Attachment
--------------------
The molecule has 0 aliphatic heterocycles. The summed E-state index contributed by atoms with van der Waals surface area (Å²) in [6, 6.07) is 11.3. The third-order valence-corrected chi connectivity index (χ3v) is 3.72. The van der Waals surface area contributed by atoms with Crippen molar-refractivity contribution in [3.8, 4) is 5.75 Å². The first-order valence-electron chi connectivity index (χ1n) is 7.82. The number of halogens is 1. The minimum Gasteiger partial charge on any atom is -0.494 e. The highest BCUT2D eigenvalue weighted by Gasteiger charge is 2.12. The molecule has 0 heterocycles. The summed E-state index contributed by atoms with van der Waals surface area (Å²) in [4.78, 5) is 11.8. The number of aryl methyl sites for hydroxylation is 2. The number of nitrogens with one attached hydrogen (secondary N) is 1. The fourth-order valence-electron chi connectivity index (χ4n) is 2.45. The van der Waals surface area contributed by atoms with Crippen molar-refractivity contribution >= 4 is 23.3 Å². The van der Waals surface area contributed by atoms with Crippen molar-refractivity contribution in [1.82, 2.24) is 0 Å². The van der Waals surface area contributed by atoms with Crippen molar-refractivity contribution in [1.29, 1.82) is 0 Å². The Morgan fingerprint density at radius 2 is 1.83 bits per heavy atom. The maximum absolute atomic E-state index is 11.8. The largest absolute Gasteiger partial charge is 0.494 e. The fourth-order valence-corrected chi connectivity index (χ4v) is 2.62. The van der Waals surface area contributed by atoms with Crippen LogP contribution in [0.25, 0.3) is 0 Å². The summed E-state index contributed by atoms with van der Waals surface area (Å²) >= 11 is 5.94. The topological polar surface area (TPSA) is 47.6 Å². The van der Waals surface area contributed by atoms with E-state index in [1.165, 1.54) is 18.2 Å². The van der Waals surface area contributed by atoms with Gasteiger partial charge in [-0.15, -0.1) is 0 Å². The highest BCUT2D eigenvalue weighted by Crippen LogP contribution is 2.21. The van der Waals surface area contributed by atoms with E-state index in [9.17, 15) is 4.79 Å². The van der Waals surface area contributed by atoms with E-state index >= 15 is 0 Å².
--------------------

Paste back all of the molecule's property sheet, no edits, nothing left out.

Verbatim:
The molecule has 0 aliphatic heterocycles. The summed E-state index contributed by atoms with van der Waals surface area (Å²) in [6, 6.07) is 11.3. The third-order valence-corrected chi connectivity index (χ3v) is 3.72. The van der Waals surface area contributed by atoms with Crippen molar-refractivity contribution in [3.8, 4) is 5.75 Å². The first-order valence-electron chi connectivity index (χ1n) is 7.82. The number of halogens is 1. The minimum Gasteiger partial charge on any atom is -0.494 e. The highest BCUT2D eigenvalue weighted by Gasteiger charge is 2.12. The molecule has 0 heterocycles. The summed E-state index contributed by atoms with van der Waals surface area (Å²) in [4.78, 5) is 11.8. The number of aryl methyl sites for hydroxylation is 2. The number of nitrogens with one attached hydrogen (secondary N) is 1. The fourth-order valence-electron chi connectivity index (χ4n) is 2.45. The van der Waals surface area contributed by atoms with Crippen molar-refractivity contribution >= 4 is 23.3 Å². The van der Waals surface area contributed by atoms with Crippen molar-refractivity contribution in [1.82, 2.24) is 0 Å². The van der Waals surface area contributed by atoms with Crippen molar-refractivity contribution in [1.29, 1.82) is 0 Å². The Morgan fingerprint density at radius 2 is 1.83 bits per heavy atom. The maximum absolute atomic E-state index is 11.8. The largest absolute Gasteiger partial charge is 0.494 e. The fourth-order valence-corrected chi connectivity index (χ4v) is 2.62. The van der Waals surface area contributed by atoms with Crippen LogP contribution in [0.25, 0.3) is 0 Å². The summed E-state index contributed by atoms with van der Waals surface area (Å²) >= 11 is 5.94. The topological polar surface area (TPSA) is 47.6 Å². The van der Waals surface area contributed by atoms with E-state index in [1.165, 1.54) is 18.2 Å². The van der Waals surface area contributed by atoms with Gasteiger partial charge in [-0.15, -0.1) is 0 Å². The highest BCUT2D eigenvalue weighted by Crippen LogP contribution is 2.21. The van der Waals surface area contributed by atoms with E-state index in [9.17, 15) is 4.79 Å². The van der Waals surface area contributed by atoms with E-state index >= 15 is 0 Å².